3. Cyber Security Research
Comprising of 10% of our program’s focus, the students are provided with an opportunity to research and submit a report based on their intricate analysis and understanding of concepts, tools and incidents. This broadens their perspective and helps them to extend the knowledge into their project research and presentation, acquainting them with the depth of understanding required. They will also be encouraged to write blog posts based on their research and analysis and gain knowledge of technical writing.
4. Cyber Security Activities & Networking
Another 10% of our program’s focus is on Networking and Activities. Guest speakers, who are cybersecurity industry experts, are invited to give a brief introduction of their domain, for the students to leverage the speaker’s expertise and knowledge. They also provide lectures on specific security topics to impart knowledge and provide them insight. The students are encouraged to leverage the communication medium, contributing to open source projects on GitHub related to cybersecurity. Competitions like Capture the Flag (CTF) and Hackathon are conducted involving teams to compete against each other. They are motivated to reach out to industry partners and connect with professionals.
5. Career Development
A new addition to this year Cyber Defenders program is focusing on the Career Development aspect. A dedicated 40 hours of training in partnership with YearUp! is provided to the students to hone their communication and etiquette, refine their resumes and cover letters and interactive lessons to elevate their public speaking skills. Business cards with the names of the students will be provided to them, to help network with the industry professionals. This track shall have 10% of the total emphasis of the program.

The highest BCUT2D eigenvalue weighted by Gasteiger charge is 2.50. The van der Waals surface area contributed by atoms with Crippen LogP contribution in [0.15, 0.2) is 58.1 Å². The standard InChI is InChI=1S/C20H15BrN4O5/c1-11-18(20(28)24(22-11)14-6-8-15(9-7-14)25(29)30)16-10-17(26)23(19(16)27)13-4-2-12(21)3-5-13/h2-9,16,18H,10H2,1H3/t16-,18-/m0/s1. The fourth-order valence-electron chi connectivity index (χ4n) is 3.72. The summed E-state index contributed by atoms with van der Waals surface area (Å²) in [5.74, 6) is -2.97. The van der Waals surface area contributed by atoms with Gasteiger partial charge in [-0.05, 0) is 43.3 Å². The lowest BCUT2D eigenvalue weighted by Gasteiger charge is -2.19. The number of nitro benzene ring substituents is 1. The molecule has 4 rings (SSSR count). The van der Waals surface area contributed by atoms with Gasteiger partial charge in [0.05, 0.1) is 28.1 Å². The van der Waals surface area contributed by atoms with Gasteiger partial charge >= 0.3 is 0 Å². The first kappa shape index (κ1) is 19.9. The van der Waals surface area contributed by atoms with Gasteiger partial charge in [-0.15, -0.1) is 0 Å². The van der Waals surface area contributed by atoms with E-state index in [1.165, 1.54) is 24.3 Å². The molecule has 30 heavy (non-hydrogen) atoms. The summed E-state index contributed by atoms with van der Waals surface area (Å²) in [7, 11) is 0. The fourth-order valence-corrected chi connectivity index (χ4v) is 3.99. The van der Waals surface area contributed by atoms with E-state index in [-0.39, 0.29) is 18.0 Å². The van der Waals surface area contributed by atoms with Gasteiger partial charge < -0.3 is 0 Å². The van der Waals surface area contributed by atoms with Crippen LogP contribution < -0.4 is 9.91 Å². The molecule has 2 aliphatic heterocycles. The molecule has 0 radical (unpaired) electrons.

Through the Cyber Defenders Internship program, we strongly believe that our training, resources and aid will thoroughly benefit the Community College students to start their career in the field of Cybersecurity and provide them the boost needed to have a successful future.
What to help? Drop us a line….
We are hiring a graduate student to work with us in San Jose, CA for the 2018 Cyber Defenders program from June 15 — Aug 15. If you are a Computer science student looking for summer internship send us your application: http://bit.ly/apply2internatcd-2018
Applications for our summer program are live!! Students who participate in our summer program as eligible to be paid. Following are two most important criteria:
- You should be a community college student and resident of Santa Clara or Alameda county in San Francisco Bay Area
- You should have an aptitude to learn and build a career in Cyber Security!
This is a great opportunity to build a career you always dreamt of. Please use this link to apply – http://bit.ly/apply2cd-2018-summer
Here is a video summarizing our March 2018 hackathon in 2 minutes! We are doing another event in May and our summer program starts in June. If you are interested in partnering please drop us a note — firstname.lastname@example.org.
Our team was largely strangers before this weekend, but we were brought together by our shared passion for a topic that means a lot to each of us personally: mental health. Each and every one of us is affected by this topic — be it through the careers we choose, the people we love, or the experiences we live.